Pro-Beijing lawmakers reacted to the disqualification of Eddie Chu from a village election on Monday by suggesting he should also be barred from the Legislative Council.
Chu had sought to represent Yuen Kong San Tsuen, a village of around 100 constituents in Pat Heung, Yuen Long. But last week, he received two sets of questions about his political beliefs from an electoral official, including questions over whether he supported Hong Kong independence.
On Sunday, the election officer said that Chu’s answers could “be understood as implicitly confirming that [Chu] supports [the idea] that independence could be an option for Hong Kong people.” Chu said last month that he had never supported independence, but believed that the Basic Law protects independence-related speech so long as it is peaceful.
On Monday, Federation of Trade Unions lawmaker Kwok Wai-keung said he was not surprised that Chu had been barred from running in the village race.
“But the question is: The Legislative Council [election] should be stricter than the village representative election,” Kwok said on his Facebook page. “Why has a person who has been disqualified from a village election not been disqualified from the Legislative Council?”
In 2016, Chu was one of the lawmakers involved in the oath-taking controversy that saw six lawmakers challenged in court after Beijing issued an interpretation of the Basic Law which set out that lawmakers should take oaths solemnly and accurately. Chu was not challenged in court at the time.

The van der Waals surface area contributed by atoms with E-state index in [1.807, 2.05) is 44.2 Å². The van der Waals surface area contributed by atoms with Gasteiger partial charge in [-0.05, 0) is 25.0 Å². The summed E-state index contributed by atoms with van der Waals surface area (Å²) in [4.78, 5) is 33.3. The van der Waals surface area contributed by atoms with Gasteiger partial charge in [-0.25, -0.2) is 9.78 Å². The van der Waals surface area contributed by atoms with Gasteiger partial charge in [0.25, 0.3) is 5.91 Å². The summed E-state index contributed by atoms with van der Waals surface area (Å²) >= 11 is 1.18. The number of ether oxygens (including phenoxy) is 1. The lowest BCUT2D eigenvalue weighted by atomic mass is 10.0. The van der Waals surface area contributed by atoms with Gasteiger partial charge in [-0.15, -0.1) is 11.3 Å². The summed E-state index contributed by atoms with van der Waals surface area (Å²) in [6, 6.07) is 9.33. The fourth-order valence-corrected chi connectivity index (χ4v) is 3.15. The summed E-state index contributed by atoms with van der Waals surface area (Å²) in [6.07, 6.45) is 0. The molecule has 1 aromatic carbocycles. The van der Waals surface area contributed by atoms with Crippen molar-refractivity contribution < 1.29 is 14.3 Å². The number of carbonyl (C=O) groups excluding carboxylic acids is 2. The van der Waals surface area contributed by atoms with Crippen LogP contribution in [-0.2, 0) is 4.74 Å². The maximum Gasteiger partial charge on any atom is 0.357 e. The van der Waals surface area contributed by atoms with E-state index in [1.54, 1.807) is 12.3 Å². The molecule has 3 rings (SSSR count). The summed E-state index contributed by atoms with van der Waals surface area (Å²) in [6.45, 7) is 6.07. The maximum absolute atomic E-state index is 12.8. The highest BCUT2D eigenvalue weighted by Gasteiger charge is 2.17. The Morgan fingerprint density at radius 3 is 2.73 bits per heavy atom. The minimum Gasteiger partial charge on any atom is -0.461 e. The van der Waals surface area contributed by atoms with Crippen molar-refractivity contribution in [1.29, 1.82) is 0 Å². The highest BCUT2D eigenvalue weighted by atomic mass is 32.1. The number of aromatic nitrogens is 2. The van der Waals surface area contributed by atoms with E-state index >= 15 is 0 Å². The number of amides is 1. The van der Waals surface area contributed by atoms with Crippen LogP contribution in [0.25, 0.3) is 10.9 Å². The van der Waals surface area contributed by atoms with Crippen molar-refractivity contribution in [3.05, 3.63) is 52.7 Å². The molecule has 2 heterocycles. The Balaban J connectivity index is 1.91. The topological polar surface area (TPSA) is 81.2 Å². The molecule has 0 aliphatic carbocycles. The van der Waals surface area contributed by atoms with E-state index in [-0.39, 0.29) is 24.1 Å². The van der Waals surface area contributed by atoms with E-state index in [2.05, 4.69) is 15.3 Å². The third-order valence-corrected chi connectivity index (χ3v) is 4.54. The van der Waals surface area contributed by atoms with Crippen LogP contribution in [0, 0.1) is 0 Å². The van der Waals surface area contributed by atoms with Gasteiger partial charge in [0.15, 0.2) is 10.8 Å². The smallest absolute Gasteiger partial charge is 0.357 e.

But Chu now joins the ranks of nine others who have been barred from elections. Nathan Law of pro-democracy group Demosisto and Lau Siu-lai of Democracy Groundwork have been disqualified as lawmakers. Lau and Demosisto’s Agnes Chow were banned from running in by-elections.
Chu is the first person to have been disqualified from a village representative election over his political views.
Lawmakers would not rule out initiating a censure procedure against Chu in the Legislative Council, said Starry Lee, chair of the Democratic Alliance for the Betterment and Progress of Hong Kong party, on a Commercial Radio programme.
“We wanted the Legislative Council to be more harmonious as there is only around a year left for this term. But there is a new development and we have to discuss it,” Lee, chair of the legislature’s House Committee, said.
If Chu’s detractors forward a censure motion and win over two-thirds of attending lawmakers, Chu could be stripped of his seat.
She added that while Chu’s oath of office had been approved in October 2016, changes have since occurred with regards to interpretations of the Basic Law and the disqualification of lawmakers.
“From a stricter viewpoint, there were lawmakers – other than those who were disqualified and Eddie Chu – who did not take their oaths properly. [They remained] only because the government did not take action,” she said.